December 31, 2018
Through the first three quarters of 2018, the S&P 500 was up 10.6%, the US economy appeared to be firing on all cylinders and all was right with the world. Then the fourth quarter happened. A combination of rising trade tensions, economic weakness in Europe and China, and hawkish Fed rhetoric were too much for stocks to bear. The S&P 500 was down 6.8% in October, despite solid economic data. Stocks tried to rebound in November with modest positive gains. But the floor fell through in December.
Despite the decline in stock prices and mixed economic reports, the Fed followed through on its highly-telegraphed December rate hike. However, the consensus expectation was for a “dovish hike.” In layman’s terms, a dovish hike means that the Fed would raise the federal funds rate, BUT the Fed would express great remorse for the hike and promise not to raise rates again for a LONG time. But that is not how events unfolded.
Instead, Fed Chairman Jerome Powell learned the hard way that seemingly innocent, “off the cuff” comments can lead to violent market spasms. In addition to the Fed “dot plots” warning of more rate hikes in 2019, Powell said he wasn’t concerned about the pace of the Fed’s balance sheet run-off, and that it would continue to run on “auto pilot.” Mr. Stock Market was none too pleased. Stock market investors were apparently far more concerned about the rate of balance sheet runoff than Mr. Powell, and they demonstrated their displeasure by hammering stocks.
The S&P 500 fell 9.0% in December, resulting in a Q4 return of -13.5%., the worst quarterly performance for the S&P since 2011. In Q4, Large Cap (-13.8%) beat Small Cap (-20.2%), Value (-11.7%) outperformed Growth (-15.9%), and the international Emerging Market sector (-7.5%) was the place to be in Q4. Every US sector had a negative return in Q4. Energy (-13.3%) and Financials (-12.8%) were hardest hit in the quarter. For the year, only three sectors managed positive returns: Health Care (6.5%), Utilities (4.1%) and Consumer Discretionary (0.8%).
The 10-year US Treasury was at 3.06% on 9/30/18, and hit a high yield of 3.24% on 11/8/18. Then the stock market swoon and fear of an overly hawkish Fed caused investors to scramble for the safety of US Treasurys. 10-year yields fell like a stone, ending the year at 2.68%, and eventually bottomed out at 2.55% in early January. The Barclays Aggregate Index returned 1.64% in Q4, pushing the 2018 return to a barely positive 0.01%.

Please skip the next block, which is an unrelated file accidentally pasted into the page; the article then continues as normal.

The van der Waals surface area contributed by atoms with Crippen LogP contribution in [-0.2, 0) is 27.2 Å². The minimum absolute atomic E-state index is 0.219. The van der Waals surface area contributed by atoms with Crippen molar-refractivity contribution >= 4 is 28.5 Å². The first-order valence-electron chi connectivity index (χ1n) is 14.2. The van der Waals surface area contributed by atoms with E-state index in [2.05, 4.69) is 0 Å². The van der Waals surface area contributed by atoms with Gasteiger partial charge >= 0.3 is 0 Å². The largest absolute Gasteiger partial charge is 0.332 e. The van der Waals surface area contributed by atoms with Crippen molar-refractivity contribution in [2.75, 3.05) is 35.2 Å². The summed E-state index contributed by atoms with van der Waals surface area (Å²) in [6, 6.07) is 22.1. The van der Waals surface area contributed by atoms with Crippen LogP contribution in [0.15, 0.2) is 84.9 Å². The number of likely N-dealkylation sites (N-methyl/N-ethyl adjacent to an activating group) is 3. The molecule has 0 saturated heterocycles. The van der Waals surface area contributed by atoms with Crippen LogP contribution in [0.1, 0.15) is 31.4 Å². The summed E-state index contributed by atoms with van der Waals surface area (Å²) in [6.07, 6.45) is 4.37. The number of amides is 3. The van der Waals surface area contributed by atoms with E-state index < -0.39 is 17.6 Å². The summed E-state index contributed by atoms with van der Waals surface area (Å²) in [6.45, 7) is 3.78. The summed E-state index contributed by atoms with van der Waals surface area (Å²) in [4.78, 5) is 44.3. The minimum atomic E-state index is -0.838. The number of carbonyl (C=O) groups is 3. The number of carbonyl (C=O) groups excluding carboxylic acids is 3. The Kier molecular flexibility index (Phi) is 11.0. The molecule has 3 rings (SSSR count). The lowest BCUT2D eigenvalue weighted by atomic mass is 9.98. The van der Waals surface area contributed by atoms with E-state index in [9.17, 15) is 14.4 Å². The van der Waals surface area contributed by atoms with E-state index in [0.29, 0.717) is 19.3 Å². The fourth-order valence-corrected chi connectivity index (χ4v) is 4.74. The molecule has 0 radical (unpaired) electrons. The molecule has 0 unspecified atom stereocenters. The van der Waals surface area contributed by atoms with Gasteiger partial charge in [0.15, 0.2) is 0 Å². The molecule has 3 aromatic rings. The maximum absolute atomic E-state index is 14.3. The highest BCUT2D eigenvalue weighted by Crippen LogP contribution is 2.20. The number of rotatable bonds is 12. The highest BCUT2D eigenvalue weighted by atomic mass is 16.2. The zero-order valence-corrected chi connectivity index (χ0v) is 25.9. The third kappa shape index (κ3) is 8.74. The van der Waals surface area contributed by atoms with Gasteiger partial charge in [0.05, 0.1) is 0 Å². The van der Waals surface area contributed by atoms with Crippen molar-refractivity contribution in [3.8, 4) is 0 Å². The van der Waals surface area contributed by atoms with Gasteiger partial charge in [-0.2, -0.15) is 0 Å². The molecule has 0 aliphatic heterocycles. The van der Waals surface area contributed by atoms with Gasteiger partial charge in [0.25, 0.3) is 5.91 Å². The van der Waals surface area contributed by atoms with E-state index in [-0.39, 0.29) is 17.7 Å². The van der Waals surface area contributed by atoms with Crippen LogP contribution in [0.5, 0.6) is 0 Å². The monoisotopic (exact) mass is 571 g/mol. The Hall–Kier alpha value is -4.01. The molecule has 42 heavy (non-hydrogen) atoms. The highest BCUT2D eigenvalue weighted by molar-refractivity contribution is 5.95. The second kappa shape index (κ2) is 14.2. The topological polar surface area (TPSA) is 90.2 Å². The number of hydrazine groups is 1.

The Federal Reserve has hiked rates nine times since 2015, and policy makers in Europe and Japan are slowly winding down their accommodative monetary policy programs. For the first time since the Great Recession, world central banks are now in net tightening mode. Financial markets have swung from $2.1 trillion of global quantitative easing in 2017, to a net quantitative tightening. This enormous evaporation of worldwide liquidity helps explain the underperformance of risky assets outside the US and it is now impacting US financial markets.
The Fed and Chairman Powell have faced great scrutiny over the past few months. Powell has been accused of being tone deaf, seemingly determined to continue raising rates in the face of weakening economic data, faltering stock prices and a lack of inflationary pressures. After the stock market route, Powell appeared to back pedal, sounding much less strident regarding future rate hikes. Market expectations of 2019 Fed rates hikes have changed dramatically over the past several months. At one point, as many as four rates hikes were expected in 2019. Currently, the market has priced in zero hikes, with the small probability of a rate CUT in late 2019.
The Q4 stock market sell off has certainly improved equity valuations. While 2019 earnings estimates are currently being slashed, stocks look much less expensive that they did a quarter ago. In our fixed income portfolios, we continue to tactically adjust portfolio durations to take advantage of anticipated interest rate changes. For the past several weeks, in expectation of higher rates, our client portfolios have maintained average maturities that are shorter than their respective benchmarks. While this defensive posture did not pay off in Q4, we believe that the US economy is on solid footing and rates are likely to drift higher in Q1 2019.